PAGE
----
Sharpsville area school directors set the cost of public education at $16 million next year and are considering a 2-mill tax increase to help pay for pension obligations to the Pennsylvania School Employees Retirement System.
The budget eliminates several positions and brings some special education services back into the district. Superintendent Dr. Brad Ferko said the changes are intended to take advantage of teachers’ subject certifications and to generate new revenue that doesn’t come from property owners in the district.
Directors approved a package of proposals including one calling for four sections of kindergarten with up to 21 students each. That’s a change from six classes, each with 18 students.
The board reduced the number of gym teacher positions from five to four; eliminated the classroom portion of driver’s safety education and, because of expected federal funding reductions, cut Title 1 and special education programs by one-half teaching position each.
The board voted down Ferko’s proposal to eliminate seven classroom aide positions.
Directors authorized creation of two special education classes, one for emotional support and one in the elementary school for autistic support.
Each class would serve up to eight students. Sharpsville this year is paying Midwestern Intermediate Unit IV, Grove City, for four students to receive those services outside the district.
Next year, they will return to Sharpsville, Ferko said.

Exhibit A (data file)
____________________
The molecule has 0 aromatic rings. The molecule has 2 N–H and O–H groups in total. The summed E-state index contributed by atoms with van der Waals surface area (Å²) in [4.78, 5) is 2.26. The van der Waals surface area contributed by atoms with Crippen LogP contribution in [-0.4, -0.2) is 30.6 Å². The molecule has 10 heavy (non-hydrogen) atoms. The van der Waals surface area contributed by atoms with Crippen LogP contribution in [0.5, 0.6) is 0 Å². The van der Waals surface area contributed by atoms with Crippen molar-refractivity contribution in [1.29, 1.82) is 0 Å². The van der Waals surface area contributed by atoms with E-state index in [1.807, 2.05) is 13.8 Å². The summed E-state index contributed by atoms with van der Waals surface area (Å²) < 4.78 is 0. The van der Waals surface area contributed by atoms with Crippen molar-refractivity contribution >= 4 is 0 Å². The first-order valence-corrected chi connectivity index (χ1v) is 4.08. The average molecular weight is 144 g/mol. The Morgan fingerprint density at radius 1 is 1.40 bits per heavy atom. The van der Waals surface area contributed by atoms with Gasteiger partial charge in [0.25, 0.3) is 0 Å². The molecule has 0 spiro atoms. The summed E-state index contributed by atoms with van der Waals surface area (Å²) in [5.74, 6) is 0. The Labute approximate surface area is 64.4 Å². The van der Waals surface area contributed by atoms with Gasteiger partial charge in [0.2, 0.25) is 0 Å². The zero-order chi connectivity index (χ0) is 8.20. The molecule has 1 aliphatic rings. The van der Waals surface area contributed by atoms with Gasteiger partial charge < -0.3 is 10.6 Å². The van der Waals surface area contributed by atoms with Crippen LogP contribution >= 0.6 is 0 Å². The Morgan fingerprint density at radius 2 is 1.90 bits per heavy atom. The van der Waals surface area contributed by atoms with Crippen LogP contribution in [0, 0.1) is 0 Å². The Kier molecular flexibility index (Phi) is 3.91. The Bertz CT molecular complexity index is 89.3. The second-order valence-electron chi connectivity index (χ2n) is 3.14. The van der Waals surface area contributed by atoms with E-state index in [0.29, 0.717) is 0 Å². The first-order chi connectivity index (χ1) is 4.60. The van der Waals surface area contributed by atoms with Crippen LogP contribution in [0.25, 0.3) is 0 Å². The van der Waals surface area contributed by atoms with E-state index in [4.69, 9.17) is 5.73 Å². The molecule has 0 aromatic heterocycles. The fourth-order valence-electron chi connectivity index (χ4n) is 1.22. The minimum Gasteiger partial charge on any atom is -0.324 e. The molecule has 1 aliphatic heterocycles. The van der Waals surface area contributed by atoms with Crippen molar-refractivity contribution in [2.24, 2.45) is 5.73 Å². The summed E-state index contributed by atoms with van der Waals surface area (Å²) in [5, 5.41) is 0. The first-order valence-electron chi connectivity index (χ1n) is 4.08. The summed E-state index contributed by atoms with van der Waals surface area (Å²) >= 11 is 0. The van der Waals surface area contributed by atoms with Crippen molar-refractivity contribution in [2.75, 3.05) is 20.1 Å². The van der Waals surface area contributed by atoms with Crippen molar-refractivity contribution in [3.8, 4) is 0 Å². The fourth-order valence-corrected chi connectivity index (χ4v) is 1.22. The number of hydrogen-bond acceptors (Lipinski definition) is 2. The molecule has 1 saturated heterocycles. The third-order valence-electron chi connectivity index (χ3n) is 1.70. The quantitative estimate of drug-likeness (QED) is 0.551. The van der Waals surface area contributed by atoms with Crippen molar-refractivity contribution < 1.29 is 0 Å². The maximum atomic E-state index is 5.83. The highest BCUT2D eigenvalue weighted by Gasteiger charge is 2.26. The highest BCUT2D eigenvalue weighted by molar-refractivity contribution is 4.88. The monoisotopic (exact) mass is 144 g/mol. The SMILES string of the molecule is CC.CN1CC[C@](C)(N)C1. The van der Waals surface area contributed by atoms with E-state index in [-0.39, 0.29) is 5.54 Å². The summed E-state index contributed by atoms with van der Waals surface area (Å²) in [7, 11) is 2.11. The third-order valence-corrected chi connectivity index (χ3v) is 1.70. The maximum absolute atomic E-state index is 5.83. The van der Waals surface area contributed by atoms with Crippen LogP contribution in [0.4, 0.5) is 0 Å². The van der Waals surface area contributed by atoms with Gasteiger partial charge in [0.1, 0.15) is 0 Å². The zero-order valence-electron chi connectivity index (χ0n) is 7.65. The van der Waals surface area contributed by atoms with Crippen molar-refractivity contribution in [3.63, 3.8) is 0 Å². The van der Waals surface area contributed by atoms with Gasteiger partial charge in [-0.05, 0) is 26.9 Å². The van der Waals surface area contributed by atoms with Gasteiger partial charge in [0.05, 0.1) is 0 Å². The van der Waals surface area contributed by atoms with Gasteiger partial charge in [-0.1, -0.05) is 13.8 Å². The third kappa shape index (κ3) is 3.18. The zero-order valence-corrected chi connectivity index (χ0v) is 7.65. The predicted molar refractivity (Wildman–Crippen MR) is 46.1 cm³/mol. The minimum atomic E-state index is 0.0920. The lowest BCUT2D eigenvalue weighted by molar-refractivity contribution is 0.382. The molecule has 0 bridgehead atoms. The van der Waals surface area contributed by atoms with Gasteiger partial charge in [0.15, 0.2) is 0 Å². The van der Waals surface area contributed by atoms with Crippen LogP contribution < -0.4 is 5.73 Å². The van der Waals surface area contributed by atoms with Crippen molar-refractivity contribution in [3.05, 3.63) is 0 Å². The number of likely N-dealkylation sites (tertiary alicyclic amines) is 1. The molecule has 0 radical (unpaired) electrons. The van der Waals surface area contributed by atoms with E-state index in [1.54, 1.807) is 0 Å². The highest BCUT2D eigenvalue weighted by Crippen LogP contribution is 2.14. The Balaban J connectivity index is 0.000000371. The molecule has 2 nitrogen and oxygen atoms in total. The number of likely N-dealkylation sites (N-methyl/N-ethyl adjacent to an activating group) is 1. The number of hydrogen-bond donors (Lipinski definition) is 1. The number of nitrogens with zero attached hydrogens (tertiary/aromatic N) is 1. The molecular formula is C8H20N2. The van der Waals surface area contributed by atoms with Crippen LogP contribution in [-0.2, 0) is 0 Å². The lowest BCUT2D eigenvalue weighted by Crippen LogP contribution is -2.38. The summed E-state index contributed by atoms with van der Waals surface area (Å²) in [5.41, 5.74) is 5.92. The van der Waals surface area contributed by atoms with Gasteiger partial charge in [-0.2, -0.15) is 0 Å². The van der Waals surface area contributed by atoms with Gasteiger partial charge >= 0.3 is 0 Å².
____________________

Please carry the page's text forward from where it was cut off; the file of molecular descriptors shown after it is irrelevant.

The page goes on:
The Intermediate Unit operates classes at schools in Pulaski and Greenville and at Lakeview School District.
“We will send letters to superintendents in the area to tell them about our classes,” Ferko said. “We will be in competition with the IU and the district will market its class.”
The new special education classes aren’t only about money, he said.
“It makes good sense if you have trained staff to bring kids back to their home district,” Ferko said. “They’re getting great service now but I think it’s better for them to get their education along with their friends and neighbors instead of out in the county.”
Ferko said no hiring will be needed to start the classes. The tentative budget doesn’t include any staff layoffs, he added.
Any change in taxes would be voted on June 18 but President Bill Henwood reminded others on the board that the district’s share of pension costs -- a percentage of salaries -- is increasing.
Director David DeForest said the 24 percent rate will increase to 30 percent of payroll in 2017.
The district has 80 teachers and 54 support staff, 29 of them full-time.
Director Gary “Gus” Grandy voted against the budget, saying the board went through it only once before introducing it.
“We should have gone over it several times to be clear about what we’re doing,” he said.
Any change in property taxes would be set at the June 18 meeting.
Property taxes this year are 68.75 mills in the district that serves Sharpsville, Clark and South Pymatuning Township. A mill is $1 for every $1,000 of assessed property value; assessments are the 1970 market value. At 70.75 mills, a property assessessed at $10,000 would carry a tax bill of $707.50
Budget at a glance
Here is a breakdown of Sharpsville Area School District’s proposed 2014-15 budget of $16,030,160, with current-year figures in parentheses:
• Instruction – $9,337,385 (8,901,409)
Salaries – unavailable
Benefits – unavailable
• Support Services – $4,984,962 ($4,831,945)
• Adminstration – $1,162,483 ($1,162,483).
• Noninstructional – $420,997 ($357,330)
• Capital expenses – $0 ($0)
• Debt and reserve – $1,286,816 ($1,281,051)
• Local taxes, including a 70.75-mill real estate levy – $5,514,798 ($5,342,548)
• State funds – $9,615,887 ($9,067,037)
• Federal funds – $15,000 ($140,000)
• Fund balance – unavailable